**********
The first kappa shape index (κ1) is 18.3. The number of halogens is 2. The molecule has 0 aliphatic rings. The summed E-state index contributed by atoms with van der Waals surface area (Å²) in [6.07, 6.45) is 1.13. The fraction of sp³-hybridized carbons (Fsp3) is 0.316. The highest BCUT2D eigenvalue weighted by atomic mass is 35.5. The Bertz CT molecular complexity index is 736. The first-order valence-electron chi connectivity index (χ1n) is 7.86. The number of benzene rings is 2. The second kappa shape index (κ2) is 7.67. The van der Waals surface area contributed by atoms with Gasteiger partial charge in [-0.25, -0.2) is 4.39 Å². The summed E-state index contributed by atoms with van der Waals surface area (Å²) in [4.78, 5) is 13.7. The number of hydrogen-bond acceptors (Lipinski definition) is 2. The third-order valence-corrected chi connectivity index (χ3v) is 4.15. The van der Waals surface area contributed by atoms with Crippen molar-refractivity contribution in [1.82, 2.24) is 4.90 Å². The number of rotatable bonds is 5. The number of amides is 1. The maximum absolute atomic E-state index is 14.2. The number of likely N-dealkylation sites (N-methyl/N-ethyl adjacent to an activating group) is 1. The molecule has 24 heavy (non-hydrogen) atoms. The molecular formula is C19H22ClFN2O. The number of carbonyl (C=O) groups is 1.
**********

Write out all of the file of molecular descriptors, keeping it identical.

The first kappa shape index (κ1) is 18.3. The number of halogens is 2. The molecule has 0 aliphatic rings. The summed E-state index contributed by atoms with van der Waals surface area (Å²) in [6.07, 6.45) is 1.13. The fraction of sp³-hybridized carbons (Fsp3) is 0.316. The highest BCUT2D eigenvalue weighted by atomic mass is 35.5. The Bertz CT molecular complexity index is 736. The first-order valence-electron chi connectivity index (χ1n) is 7.86. The number of benzene rings is 2. The second kappa shape index (κ2) is 7.67. The van der Waals surface area contributed by atoms with Gasteiger partial charge in [-0.25, -0.2) is 4.39 Å². The summed E-state index contributed by atoms with van der Waals surface area (Å²) in [4.78, 5) is 13.7. The number of hydrogen-bond acceptors (Lipinski definition) is 2. The third-order valence-corrected chi connectivity index (χ3v) is 4.15. The van der Waals surface area contributed by atoms with Crippen molar-refractivity contribution in [1.82, 2.24) is 4.90 Å². The number of rotatable bonds is 5. The number of amides is 1. The maximum absolute atomic E-state index is 14.2. The number of likely N-dealkylation sites (N-methyl/N-ethyl adjacent to an activating group) is 1. The molecule has 24 heavy (non-hydrogen) atoms. The molecular formula is C19H22ClFN2O. The number of carbonyl (C=O) groups is 1.